This involved a bit of false advertising but not egregiously so. I went to this panel chaired by Alan Freeman to find out when the Big One was going to hit according to the FROP crystal ball. But it turned out instead to be talks from the authors of a series of Pluto Books that Alan and Radhika Desai are editing. I was more than mollified to meet Henry Heller for the first time. He spoke about his book on “The Birth of Capitalism” that I couldn’t recommend highly enough as the definitive answer to the Brenner thesis.
And just as enticing is another book in the series titled “To Live and Die in America: Class, Power, Health and Healthcare” that was reported on by Robert Chernomas, a co-author. Chernomas makes the claim that most modern diseases that cut life short, from cancer to high blood pressure, are a function the capitalist mode of production. Two hundred years ago cancer was an uncommon illness.
For her part, Radhika Desai spoke about “Geopolitical Economy: After US Hegemony, Globalization and Empire”, a book that challenges the idea that the US ever was a true hegemon in the same way that Great Britain was. It sounds like a good companion piece to the new Gindin-Panitch book.
4. Prospects for the Syrian Revolution
I blogged about this stellar session here: http://louisproyect.org/2013/06/10/prospects-for-the-syrian-revolution/
5. Political Ecologies of Developmental Terrorism: Neo-liberalism and People’s Resistance in India
This was a presentation by members of the Sanhati collective, a group of mostly Indian academics and activists in India and the USA committed to the cause of India’s most oppressed, including the indigenous forest dwellers that provide the basis of the Maoist movement. While the comrades are not Maoists themselves, as far as I can tell, they know which side of the barricade they are on. These are not only some of the sharpest people politically I have run into in recent years but also some of the most fearless. One speaker, Partho Saratha Ray, had some interesting comments in reply to a question I posed about a possible disjunction between the forest-dwelling adivasis (tribal people) and the city dwellers appeared dedicated mostly to a consumerist life-style, alluding to problems that I had read about in the Mexican revolution of 1910 when a similar city-rural divide existed. Partho talked about his own experience in the struggle, one in which the conditions of life in the city were just as miserable. Here is a BBC report on this remarkable comrade’s dedication to the cause:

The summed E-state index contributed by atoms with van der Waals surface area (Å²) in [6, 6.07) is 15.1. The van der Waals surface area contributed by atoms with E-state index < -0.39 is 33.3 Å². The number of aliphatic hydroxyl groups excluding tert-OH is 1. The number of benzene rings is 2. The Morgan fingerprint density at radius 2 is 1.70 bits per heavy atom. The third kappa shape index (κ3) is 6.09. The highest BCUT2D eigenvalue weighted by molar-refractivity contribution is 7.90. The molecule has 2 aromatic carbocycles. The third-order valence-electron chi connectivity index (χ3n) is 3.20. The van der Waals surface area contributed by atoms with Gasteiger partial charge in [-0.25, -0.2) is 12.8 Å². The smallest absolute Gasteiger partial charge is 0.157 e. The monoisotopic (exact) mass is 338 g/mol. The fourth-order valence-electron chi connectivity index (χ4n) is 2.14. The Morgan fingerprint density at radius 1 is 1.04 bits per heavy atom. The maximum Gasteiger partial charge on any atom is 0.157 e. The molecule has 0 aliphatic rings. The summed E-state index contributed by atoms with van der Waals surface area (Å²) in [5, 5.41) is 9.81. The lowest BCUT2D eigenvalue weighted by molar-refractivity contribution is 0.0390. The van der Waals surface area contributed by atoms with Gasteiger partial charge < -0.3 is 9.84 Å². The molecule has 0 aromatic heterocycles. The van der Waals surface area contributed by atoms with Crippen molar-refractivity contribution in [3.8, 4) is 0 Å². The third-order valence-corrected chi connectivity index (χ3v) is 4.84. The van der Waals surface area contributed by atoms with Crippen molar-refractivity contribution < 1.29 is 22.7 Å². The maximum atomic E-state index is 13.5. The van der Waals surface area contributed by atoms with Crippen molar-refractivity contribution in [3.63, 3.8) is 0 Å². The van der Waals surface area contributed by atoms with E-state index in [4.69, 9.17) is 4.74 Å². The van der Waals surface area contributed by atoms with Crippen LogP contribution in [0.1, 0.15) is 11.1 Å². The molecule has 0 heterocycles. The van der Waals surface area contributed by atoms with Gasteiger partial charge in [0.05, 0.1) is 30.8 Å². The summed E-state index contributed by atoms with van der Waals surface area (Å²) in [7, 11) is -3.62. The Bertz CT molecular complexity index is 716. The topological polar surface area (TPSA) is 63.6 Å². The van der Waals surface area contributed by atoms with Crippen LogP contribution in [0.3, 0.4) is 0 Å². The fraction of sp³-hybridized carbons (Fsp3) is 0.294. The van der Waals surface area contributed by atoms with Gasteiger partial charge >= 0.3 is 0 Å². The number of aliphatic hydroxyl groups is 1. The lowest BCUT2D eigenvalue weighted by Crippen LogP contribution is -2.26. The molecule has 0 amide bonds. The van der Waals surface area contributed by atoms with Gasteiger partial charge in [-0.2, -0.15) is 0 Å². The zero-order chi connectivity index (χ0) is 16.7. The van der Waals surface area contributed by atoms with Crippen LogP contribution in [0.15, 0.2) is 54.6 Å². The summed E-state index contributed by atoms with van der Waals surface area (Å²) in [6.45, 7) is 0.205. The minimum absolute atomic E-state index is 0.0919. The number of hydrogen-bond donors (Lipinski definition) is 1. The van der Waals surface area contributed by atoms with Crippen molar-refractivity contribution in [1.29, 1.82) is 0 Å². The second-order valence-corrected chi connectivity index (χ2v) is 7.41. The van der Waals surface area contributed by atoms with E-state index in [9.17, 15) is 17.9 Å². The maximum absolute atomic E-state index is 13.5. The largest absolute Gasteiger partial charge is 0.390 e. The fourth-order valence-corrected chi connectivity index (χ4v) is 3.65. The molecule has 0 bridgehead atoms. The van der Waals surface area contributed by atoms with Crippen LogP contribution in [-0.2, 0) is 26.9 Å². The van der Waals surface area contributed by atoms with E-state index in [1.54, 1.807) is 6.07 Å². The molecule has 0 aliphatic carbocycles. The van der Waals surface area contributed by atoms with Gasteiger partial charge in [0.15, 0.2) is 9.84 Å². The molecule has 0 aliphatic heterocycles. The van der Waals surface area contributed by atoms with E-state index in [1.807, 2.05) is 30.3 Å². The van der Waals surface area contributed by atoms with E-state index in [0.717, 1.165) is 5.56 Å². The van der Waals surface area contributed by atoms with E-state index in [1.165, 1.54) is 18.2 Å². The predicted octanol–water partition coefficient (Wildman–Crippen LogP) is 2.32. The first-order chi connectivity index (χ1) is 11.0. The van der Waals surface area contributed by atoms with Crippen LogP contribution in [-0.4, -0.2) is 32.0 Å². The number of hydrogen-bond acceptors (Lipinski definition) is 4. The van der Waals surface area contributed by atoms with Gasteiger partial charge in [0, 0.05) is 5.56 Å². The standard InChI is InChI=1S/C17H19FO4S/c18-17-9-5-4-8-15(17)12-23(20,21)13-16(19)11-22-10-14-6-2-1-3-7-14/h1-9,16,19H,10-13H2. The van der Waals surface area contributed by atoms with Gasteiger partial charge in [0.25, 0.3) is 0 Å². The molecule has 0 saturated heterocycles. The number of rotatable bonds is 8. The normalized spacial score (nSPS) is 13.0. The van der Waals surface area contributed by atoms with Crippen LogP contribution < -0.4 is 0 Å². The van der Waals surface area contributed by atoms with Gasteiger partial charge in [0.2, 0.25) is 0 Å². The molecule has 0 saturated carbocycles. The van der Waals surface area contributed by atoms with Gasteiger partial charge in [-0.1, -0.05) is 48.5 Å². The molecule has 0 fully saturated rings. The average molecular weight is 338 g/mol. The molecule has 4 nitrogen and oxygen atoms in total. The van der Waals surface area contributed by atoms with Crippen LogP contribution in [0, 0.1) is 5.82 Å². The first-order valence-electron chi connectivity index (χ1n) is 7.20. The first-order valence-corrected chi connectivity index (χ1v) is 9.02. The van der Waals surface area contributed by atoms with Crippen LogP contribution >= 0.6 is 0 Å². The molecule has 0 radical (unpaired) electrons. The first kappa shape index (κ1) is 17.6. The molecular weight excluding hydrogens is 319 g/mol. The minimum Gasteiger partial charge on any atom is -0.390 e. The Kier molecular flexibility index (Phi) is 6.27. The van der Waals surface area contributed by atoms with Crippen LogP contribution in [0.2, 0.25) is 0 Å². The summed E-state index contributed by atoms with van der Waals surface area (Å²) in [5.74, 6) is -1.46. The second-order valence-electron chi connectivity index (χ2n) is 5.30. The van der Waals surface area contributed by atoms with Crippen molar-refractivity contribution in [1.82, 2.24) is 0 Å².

18 April 2012 Last updated at 05:55 ET
Indian Professor Partho Sarathi Ray freed from jail
A molecular biologist who was arrested in India’s West Bengal state for allegedly participating in a protest, has been freed after 10 days in jail.
Partho Sarathi Ray was arrested on 8 April for protesting against a slum eviction drive in Calcutta.
He says he was not even in the city on 4 April, the day of the protest.
More than 50 activists and academics from India and abroad wrote to Prime Minister Manmohan Singh asking him to intervene.
A well-known scientist, Prof Ray’s work has been published in respectable journals around the world.
Police charged him with assaulting policemen during the protest, but he denies the charge.
His lawyers say he was at the Indian Institute of Science Education and Research in Nadia district to attend a faculty meeting on the day. They say he stayed there for the night and did not leave until the next day.
His arrest was condemned by scientists and academics who wrote to Prime Minister Manmohan Singh asking him to intervene to secure Prof Ray’s release.
“There seems to be a clear message to others not to raise voices of dissent,” said the letter, signed by activists and academics including Aruna Roy, Nikhil Dey, Noam Chomsky, Mrigangka Sur, Abha Sur and others.
7. Hollywood and the CIA
Got a chance to exchange ideas with a couple of leftie film buffs. Dumped all over Katherine Bigelow and Ben Affleck. Yeah!